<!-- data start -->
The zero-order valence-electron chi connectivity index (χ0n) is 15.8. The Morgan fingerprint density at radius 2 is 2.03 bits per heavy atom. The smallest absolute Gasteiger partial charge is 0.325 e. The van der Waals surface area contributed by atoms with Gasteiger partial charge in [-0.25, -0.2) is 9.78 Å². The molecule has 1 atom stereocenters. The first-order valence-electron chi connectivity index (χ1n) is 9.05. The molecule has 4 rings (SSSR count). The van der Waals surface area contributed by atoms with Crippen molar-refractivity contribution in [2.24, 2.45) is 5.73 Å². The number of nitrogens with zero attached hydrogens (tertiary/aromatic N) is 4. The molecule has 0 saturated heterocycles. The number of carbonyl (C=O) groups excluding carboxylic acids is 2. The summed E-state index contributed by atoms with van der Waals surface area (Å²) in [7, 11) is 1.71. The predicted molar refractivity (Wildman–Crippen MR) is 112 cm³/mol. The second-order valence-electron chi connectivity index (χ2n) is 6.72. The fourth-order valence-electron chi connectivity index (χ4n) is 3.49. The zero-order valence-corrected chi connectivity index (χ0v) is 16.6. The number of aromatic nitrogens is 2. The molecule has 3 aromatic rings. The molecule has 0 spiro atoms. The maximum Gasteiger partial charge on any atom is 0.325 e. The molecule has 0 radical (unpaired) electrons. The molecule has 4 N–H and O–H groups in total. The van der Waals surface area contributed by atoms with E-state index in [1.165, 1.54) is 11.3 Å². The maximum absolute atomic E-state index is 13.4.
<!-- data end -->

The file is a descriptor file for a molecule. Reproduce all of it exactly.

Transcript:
The zero-order valence-electron chi connectivity index (χ0n) is 15.8. The Morgan fingerprint density at radius 2 is 2.03 bits per heavy atom. The smallest absolute Gasteiger partial charge is 0.325 e. The van der Waals surface area contributed by atoms with Gasteiger partial charge in [-0.25, -0.2) is 9.78 Å². The molecule has 1 atom stereocenters. The first-order valence-electron chi connectivity index (χ1n) is 9.05. The molecule has 4 rings (SSSR count). The van der Waals surface area contributed by atoms with Crippen molar-refractivity contribution in [2.24, 2.45) is 5.73 Å². The number of nitrogens with zero attached hydrogens (tertiary/aromatic N) is 4. The molecule has 0 saturated heterocycles. The number of carbonyl (C=O) groups excluding carboxylic acids is 2. The summed E-state index contributed by atoms with van der Waals surface area (Å²) in [7, 11) is 1.71. The predicted molar refractivity (Wildman–Crippen MR) is 112 cm³/mol. The second-order valence-electron chi connectivity index (χ2n) is 6.72. The fourth-order valence-electron chi connectivity index (χ4n) is 3.49. The zero-order valence-corrected chi connectivity index (χ0v) is 16.6. The number of aromatic nitrogens is 2. The molecule has 3 aromatic rings. The molecule has 0 spiro atoms. The maximum Gasteiger partial charge on any atom is 0.325 e. The molecule has 0 radical (unpaired) electrons. The molecule has 4 N–H and O–H groups in total. The van der Waals surface area contributed by atoms with E-state index in [1.165, 1.54) is 11.3 Å². The maximum absolute atomic E-state index is 13.4.